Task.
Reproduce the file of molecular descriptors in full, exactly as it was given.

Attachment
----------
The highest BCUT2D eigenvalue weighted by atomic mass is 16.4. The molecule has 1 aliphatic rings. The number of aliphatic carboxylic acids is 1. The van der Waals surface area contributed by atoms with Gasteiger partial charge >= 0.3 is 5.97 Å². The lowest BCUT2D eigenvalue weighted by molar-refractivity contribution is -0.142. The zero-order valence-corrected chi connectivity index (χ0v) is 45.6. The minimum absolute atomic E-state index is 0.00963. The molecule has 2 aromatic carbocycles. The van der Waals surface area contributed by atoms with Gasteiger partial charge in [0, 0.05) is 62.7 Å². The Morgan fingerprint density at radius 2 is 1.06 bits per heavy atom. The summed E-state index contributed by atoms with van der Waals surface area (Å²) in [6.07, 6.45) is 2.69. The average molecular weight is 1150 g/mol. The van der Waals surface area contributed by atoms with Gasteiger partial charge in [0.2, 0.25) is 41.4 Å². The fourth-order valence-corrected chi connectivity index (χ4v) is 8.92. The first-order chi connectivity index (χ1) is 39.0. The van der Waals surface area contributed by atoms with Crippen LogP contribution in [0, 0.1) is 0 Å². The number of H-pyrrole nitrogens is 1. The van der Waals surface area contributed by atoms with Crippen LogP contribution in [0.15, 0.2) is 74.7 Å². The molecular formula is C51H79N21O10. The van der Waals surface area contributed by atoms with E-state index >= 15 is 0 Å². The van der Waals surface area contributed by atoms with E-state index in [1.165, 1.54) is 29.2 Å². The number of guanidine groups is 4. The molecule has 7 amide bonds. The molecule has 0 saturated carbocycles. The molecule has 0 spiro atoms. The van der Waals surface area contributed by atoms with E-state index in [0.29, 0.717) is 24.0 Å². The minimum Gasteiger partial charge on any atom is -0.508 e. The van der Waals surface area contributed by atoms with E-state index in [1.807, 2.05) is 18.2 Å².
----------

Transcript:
The highest BCUT2D eigenvalue weighted by atomic mass is 16.4. The molecule has 1 aliphatic rings. The number of aliphatic carboxylic acids is 1. The van der Waals surface area contributed by atoms with Gasteiger partial charge >= 0.3 is 5.97 Å². The lowest BCUT2D eigenvalue weighted by molar-refractivity contribution is -0.142. The zero-order valence-corrected chi connectivity index (χ0v) is 45.6. The minimum absolute atomic E-state index is 0.00963. The molecule has 2 aromatic carbocycles. The van der Waals surface area contributed by atoms with Gasteiger partial charge in [0, 0.05) is 62.7 Å². The Morgan fingerprint density at radius 2 is 1.06 bits per heavy atom. The summed E-state index contributed by atoms with van der Waals surface area (Å²) in [6.07, 6.45) is 2.69. The average molecular weight is 1150 g/mol. The van der Waals surface area contributed by atoms with Gasteiger partial charge in [0.2, 0.25) is 41.4 Å². The fourth-order valence-corrected chi connectivity index (χ4v) is 8.92. The first-order chi connectivity index (χ1) is 39.0. The van der Waals surface area contributed by atoms with Crippen LogP contribution in [0, 0.1) is 0 Å². The number of H-pyrrole nitrogens is 1. The van der Waals surface area contributed by atoms with Crippen LogP contribution in [0.15, 0.2) is 74.7 Å². The molecular formula is C51H79N21O10. The van der Waals surface area contributed by atoms with E-state index >= 15 is 0 Å². The van der Waals surface area contributed by atoms with E-state index in [1.165, 1.54) is 29.2 Å². The number of guanidine groups is 4. The molecule has 7 amide bonds. The molecule has 0 saturated carbocycles. The molecule has 0 spiro atoms. The van der Waals surface area contributed by atoms with E-state index in [0.29, 0.717) is 24.0 Å². The minimum Gasteiger partial charge on any atom is -0.508 e. The van der Waals surface area contributed by atoms with E-state index in [1.807, 2.05) is 18.2 Å².